A further slowing in growth
2015 could be a good year for smaller businesses. Dean Pearson, NAB’s Head of Industry Analysis, looks at opportunities sector by sector, suggests ways to make the most of them and explains how technology is helping to level the playing field for SMEs.
As the mining boom continues to decline and the economy slowly rebalances, there are good reasons for SMEs to take a cautious approach to 2015 but there are also good reasons to be optimistic.
“Technology will continue to remove barriers that once put SMEs at a disadvantage,” says Dean Pearson, NAB’s Head of Industry Analysis. “It’s opened up a global market place for SMEs, giving them access to an audience that was unimaginable just a few years ago. Cloud computing is continuing to replace expensive software and servers, and I think there’ll be more opportunities for smaller businesses and microbusinesses to use the technology systems of larger businesses. This not only helps solve problems associated with scale, it introduces opportunities for collaboration and innovation.”
SMEs have also embraced the opportunity to share ideas through business forums and other networks. “I think we’ll see a lot more interest in collaboration as the networks become more sophisticated,” says Pearson.
Businesses with a deep understanding of their customers will be well placed to take advantage of this year’s opportunities.
“The more you know about your customers, the better you can shape your products or services to meet their needs,” says Pearson. “You can also target and personalise your marketing. I think it’s really important to read sentiment surveys, such as those produced by NAB, and you can also engage your customers directly. Most people are very clear about what they do and don’t like and many are proactive and keen to communicate. They’ll happily provide feedback if you ask the right questions.”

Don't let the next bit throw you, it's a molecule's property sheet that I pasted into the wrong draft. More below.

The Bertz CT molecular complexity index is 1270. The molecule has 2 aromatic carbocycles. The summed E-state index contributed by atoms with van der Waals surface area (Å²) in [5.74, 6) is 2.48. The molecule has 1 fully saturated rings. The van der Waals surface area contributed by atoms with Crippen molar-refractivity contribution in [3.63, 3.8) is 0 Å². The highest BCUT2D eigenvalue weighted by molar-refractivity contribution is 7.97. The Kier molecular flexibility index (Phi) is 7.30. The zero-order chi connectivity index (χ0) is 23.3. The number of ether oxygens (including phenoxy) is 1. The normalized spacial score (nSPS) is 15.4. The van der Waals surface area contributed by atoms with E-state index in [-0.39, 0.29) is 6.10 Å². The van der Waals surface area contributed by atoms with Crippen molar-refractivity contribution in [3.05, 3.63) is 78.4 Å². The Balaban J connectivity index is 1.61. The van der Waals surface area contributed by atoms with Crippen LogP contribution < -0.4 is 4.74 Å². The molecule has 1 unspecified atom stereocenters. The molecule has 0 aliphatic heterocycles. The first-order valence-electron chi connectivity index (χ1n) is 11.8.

While Australia is one of the fastest adopters of technology in the world, smaller businesses are taking it up slower than larger ones. “Only about 50 percent of SMEs have a digital business strategy compared with about 97 percent of larger businesses,” explains Pearson. “A digital business strategy is very important for SMEs because most customers will be used to dealing with big organisations and they’ll expect the same level of sophistication from you.”
The year should also bring more opportunities to sell to Asia. “Many SMEs are very engaged with Asia but mostly through imports,” says Pearson. “A lower dollar and recent trade agreements could see the focus shift towards export opportunities.”
Across the board, one thing that’ll continue to work in SMEs’ favour is the fast pace of change. “This gives smaller businesses an advantage over larger organisations,” says Pearson. “They can be far more nimble and innovative, and much faster to respond.”
Building and construction
Low interest rates are likely to support housing activity for the foreseeable future and residential investment should be an important bright spot for the economy. The housing market will continue to create opportunities for allied businesses in construction as well as professional services such as finance, architecture, design and planning.